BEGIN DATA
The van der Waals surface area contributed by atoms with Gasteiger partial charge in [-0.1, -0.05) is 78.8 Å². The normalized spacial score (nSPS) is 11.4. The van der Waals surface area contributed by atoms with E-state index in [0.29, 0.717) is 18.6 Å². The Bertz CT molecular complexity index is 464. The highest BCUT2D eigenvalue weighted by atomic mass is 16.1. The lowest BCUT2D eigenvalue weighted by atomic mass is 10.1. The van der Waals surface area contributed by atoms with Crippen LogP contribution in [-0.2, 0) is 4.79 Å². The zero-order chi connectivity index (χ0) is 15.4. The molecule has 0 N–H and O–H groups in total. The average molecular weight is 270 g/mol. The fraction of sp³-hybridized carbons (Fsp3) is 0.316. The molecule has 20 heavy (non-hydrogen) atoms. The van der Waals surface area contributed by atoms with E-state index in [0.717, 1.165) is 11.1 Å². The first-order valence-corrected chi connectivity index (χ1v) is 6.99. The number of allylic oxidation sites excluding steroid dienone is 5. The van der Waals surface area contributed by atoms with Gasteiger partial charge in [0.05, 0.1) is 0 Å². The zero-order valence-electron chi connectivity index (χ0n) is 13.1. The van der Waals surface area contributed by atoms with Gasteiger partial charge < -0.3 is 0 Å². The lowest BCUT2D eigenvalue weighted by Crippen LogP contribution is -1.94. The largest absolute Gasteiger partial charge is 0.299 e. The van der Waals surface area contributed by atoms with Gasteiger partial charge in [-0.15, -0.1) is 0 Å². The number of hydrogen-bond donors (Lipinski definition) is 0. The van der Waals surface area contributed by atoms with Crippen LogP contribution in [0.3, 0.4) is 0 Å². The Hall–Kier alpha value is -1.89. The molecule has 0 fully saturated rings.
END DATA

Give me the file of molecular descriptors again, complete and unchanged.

The van der Waals surface area contributed by atoms with Gasteiger partial charge in [-0.1, -0.05) is 78.8 Å². The normalized spacial score (nSPS) is 11.4. The van der Waals surface area contributed by atoms with E-state index in [0.29, 0.717) is 18.6 Å². The Bertz CT molecular complexity index is 464. The highest BCUT2D eigenvalue weighted by atomic mass is 16.1. The lowest BCUT2D eigenvalue weighted by atomic mass is 10.1. The van der Waals surface area contributed by atoms with Crippen LogP contribution in [-0.2, 0) is 4.79 Å². The zero-order chi connectivity index (χ0) is 15.4. The molecule has 0 N–H and O–H groups in total. The average molecular weight is 270 g/mol. The fraction of sp³-hybridized carbons (Fsp3) is 0.316. The molecule has 20 heavy (non-hydrogen) atoms. The van der Waals surface area contributed by atoms with E-state index in [0.717, 1.165) is 11.1 Å². The first-order valence-corrected chi connectivity index (χ1v) is 6.99. The number of allylic oxidation sites excluding steroid dienone is 5. The van der Waals surface area contributed by atoms with Gasteiger partial charge in [0.05, 0.1) is 0 Å². The zero-order valence-electron chi connectivity index (χ0n) is 13.1. The van der Waals surface area contributed by atoms with Gasteiger partial charge < -0.3 is 0 Å². The lowest BCUT2D eigenvalue weighted by Crippen LogP contribution is -1.94. The largest absolute Gasteiger partial charge is 0.299 e. The van der Waals surface area contributed by atoms with Gasteiger partial charge in [-0.15, -0.1) is 0 Å². The number of hydrogen-bond donors (Lipinski definition) is 0. The van der Waals surface area contributed by atoms with Crippen LogP contribution in [0.3, 0.4) is 0 Å². The Hall–Kier alpha value is -1.89. The molecule has 0 fully saturated rings.